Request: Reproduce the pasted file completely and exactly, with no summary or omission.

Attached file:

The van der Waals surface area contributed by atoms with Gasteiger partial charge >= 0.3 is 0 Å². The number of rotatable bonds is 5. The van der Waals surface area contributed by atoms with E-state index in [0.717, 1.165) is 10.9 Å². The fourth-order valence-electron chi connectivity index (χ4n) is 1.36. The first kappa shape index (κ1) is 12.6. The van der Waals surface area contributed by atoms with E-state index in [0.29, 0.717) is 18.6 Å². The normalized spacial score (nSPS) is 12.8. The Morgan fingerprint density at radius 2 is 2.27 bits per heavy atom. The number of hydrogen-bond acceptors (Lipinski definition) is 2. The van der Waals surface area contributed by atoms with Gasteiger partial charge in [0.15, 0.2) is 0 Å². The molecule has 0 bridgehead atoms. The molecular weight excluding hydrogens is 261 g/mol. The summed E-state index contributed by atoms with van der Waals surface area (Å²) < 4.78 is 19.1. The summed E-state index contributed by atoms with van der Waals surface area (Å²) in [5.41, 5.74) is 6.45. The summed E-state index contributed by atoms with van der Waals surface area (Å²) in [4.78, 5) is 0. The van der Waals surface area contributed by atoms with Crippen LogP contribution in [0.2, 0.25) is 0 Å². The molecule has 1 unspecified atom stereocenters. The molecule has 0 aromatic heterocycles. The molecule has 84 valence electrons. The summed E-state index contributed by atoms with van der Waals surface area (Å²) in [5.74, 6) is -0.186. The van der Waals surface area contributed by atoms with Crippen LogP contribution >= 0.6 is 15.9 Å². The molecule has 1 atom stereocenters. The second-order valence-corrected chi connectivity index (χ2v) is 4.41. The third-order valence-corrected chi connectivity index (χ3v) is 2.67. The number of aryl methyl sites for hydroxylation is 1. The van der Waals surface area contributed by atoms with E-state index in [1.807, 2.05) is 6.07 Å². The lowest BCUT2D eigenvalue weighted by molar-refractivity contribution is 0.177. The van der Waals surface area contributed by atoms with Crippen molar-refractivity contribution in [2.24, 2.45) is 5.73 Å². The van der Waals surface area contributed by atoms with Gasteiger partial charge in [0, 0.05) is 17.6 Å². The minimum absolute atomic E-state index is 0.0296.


The van der Waals surface area contributed by atoms with Gasteiger partial charge >= 0.3 is 0 Å². The number of rotatable bonds is 5. The van der Waals surface area contributed by atoms with E-state index in [0.717, 1.165) is 10.9 Å². The fourth-order valence-electron chi connectivity index (χ4n) is 1.36. The first kappa shape index (κ1) is 12.6. The van der Waals surface area contributed by atoms with E-state index in [0.29, 0.717) is 18.6 Å². The normalized spacial score (nSPS) is 12.8. The Morgan fingerprint density at radius 2 is 2.27 bits per heavy atom. The number of hydrogen-bond acceptors (Lipinski definition) is 2. The van der Waals surface area contributed by atoms with Gasteiger partial charge in [0.15, 0.2) is 0 Å². The molecule has 0 bridgehead atoms. The molecular weight excluding hydrogens is 261 g/mol. The summed E-state index contributed by atoms with van der Waals surface area (Å²) < 4.78 is 19.1. The summed E-state index contributed by atoms with van der Waals surface area (Å²) in [5.41, 5.74) is 6.45. The summed E-state index contributed by atoms with van der Waals surface area (Å²) in [4.78, 5) is 0. The van der Waals surface area contributed by atoms with Crippen LogP contribution in [0.2, 0.25) is 0 Å². The molecule has 1 unspecified atom stereocenters. The molecule has 0 aromatic heterocycles. The molecule has 84 valence electrons. The summed E-state index contributed by atoms with van der Waals surface area (Å²) in [5.74, 6) is -0.186. The van der Waals surface area contributed by atoms with Crippen LogP contribution >= 0.6 is 15.9 Å². The molecule has 1 atom stereocenters. The second-order valence-corrected chi connectivity index (χ2v) is 4.41. The third-order valence-corrected chi connectivity index (χ3v) is 2.67. The number of aryl methyl sites for hydroxylation is 1. The van der Waals surface area contributed by atoms with E-state index in [1.807, 2.05) is 6.07 Å². The lowest BCUT2D eigenvalue weighted by molar-refractivity contribution is 0.177. The van der Waals surface area contributed by atoms with Crippen molar-refractivity contribution in [2.24, 2.45) is 5.73 Å². The van der Waals surface area contributed by atoms with Gasteiger partial charge in [0, 0.05) is 17.6 Å². The minimum absolute atomic E-state index is 0.0296.